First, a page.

The painkiller puzzle: How to solve a growing opioid crisis
Painkillers help those with chronic pain, but strategies needed to rein in prescriptions
A dramatically rising number of people are dying from opioids — such as OxyContin and codeine — but health experts and doctors say Canada's not doing enough to combat the crisis.
"We give these drugs to too many people, too generously, at too high doses, and we need to rein back this excessive dispensing and prescribing of opioids," said Benedikt Fischer, the Canadian Institute of Health Research chair who specializes in substance abuse. "If we do that effectively, we will reduce a lot of the harms, including deaths."
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Opioids are a family of drugs that are typically used to treat pain, but are also known for giving users a feeling of euphoria, making them addictive.
Since one in five Canadians suffer from chronic pain, prescription painkillers such as codeine and morphine are attractive.
However, Canada exceeds most other developed countries in its prescription of the drugs. Recent data puts Canada as the world's second largest per-capita consumer of prescription opioids, just after the United States.
"These are not innocuous drugs," says Fischer. "They come with a lot of risks and harms."
A study released Monday addressed one of the worst harms: death.
The study, published in the Addiction journal, found the rate of opioid-related deaths doubled in Ontario to 41.6 deaths per million — or about 550 deaths a year — between 1991 and 2010. Young adults fall victim the most.
For those in the addictions field, the rigorous study, which examined nearly two decades' worth of coroner reports, provided confirmation of a worrisome trend connected to the readily available type of painkiller.
"The writing's been on the wall on this for a long time. We've known that these drugs cause a lot of deaths, the numbers are rising. The question is: what are we doing about it?" asks Fischer.
One way Health Canada plans to try to curb abuse of the prescription drugs is forcing companies to make opioids, particularly OxyContin, tamper-proof so addicts can't crush them for snorting or injecting for a quick high.
That news came Monday and coincided with questions being raised about whether Canadian pills in the older form of OxyContin, which the U.S. banned last year for its crushing capability, are trickling south of the border.
Addictions researcher Thomas Kerr dismissed the move by Health Canada as a "minor strategy" that fails to address the larger issue in what's become a public health crisis.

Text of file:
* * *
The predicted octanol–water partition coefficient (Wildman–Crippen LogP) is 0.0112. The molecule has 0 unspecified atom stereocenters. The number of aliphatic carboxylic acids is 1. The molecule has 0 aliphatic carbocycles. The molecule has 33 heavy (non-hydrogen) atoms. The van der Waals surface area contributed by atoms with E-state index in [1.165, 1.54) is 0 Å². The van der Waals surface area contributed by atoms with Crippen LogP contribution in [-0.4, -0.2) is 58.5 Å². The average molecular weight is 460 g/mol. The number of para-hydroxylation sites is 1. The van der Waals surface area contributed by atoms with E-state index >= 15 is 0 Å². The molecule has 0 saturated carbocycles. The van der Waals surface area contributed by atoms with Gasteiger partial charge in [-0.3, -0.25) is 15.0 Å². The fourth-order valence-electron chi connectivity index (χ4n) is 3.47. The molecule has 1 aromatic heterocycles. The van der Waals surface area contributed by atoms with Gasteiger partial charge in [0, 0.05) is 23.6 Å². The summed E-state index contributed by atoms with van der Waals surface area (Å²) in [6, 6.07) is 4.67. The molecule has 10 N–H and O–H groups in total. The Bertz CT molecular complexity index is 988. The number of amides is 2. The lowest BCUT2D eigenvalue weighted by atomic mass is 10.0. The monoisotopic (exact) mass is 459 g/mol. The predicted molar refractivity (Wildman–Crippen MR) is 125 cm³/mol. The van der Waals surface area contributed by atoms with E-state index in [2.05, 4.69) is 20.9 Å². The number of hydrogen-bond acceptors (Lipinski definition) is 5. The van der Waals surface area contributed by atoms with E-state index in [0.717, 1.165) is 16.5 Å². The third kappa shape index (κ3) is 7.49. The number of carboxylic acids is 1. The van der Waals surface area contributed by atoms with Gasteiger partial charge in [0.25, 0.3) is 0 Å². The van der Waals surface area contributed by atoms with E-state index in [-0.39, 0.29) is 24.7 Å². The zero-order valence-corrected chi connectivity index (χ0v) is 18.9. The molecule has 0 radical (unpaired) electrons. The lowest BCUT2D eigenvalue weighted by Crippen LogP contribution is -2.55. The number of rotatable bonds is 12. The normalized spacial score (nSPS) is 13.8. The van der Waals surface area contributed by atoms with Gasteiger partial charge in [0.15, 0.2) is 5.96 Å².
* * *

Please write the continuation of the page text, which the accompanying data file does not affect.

Not only can addicts still get their high from taking the drug in the prescribed fashion, studies show that they often simply move on to another drug, said Kerr, who is co-director of the Addiction and Urban Health Research Initiative in B.C.
"The reality is the federal government doesn't really know what's going on with drugs in this country," said Kerr.
Countries such as Australia and even the United States have "far more sophisticated drug monitoring programs" than in Canada, such as the annual U.S. survey on drug use and health, he says.
A study by Fischer did find that demand for prescription opioid-related treatment doubled in Ontario in five years ending in 2009.
It's the fastest growing problem for addiction services in the province. By 2011, nearly 20 per cent of those in Ontario seeking treatment for addiction were there for prescription opioids.
At a federal standing committee on health hearing earlier this year, Dr. Meldon Kahan, an addiction specialist, described the public health crisis as one caused by physicians.
"The good news is that since the crisis is caused by physicians, it can be solved by physicians, with the help of policy-makers and the public," he told the committee.
The doctor suggested a slew of possible solutions, including that provincial drug plans put limits on reimbursement for high opioid doses, medical regulators such as colleges of physicians establish explicit standards and the federal government increase oversight of the information on prescriptions given by drug manufacturers to doctors.
'Question the necessity'
For Fischer, the biggest challenge is reducing the sheer amount of opioids dispensed in Canada.
While the medication can be necessary to manage chronic or severe pain, he says doctors need more education on when not to prescribe the painkillers. In many western European countries, he notes that they prescribe up to a third of what's prescribed in Canada.
Sometimes the risks, such as an overdose or addiction, can outweigh the benefits, he stressed.
It's a lesson that mother Betty-Lou Kristy knows all to well. The Georgetown, Ont., woman lost her son at the age of 25 when he became addicted to OxyContin prescribed for pain and accidentally overdosed when it was mixed with other medications.
"My message would be is to really question the necessity of a prescription," said Kristy. "If you're getting prescribed an opioid, have a solid discussion with your doctor."
She said people don't understand how addictive opioids are — and automatically assume they're safe because they're prescribed by a doctor.
"It really frightens me," said Kristy. "It's so devastating. It's so hard to beat this addiction."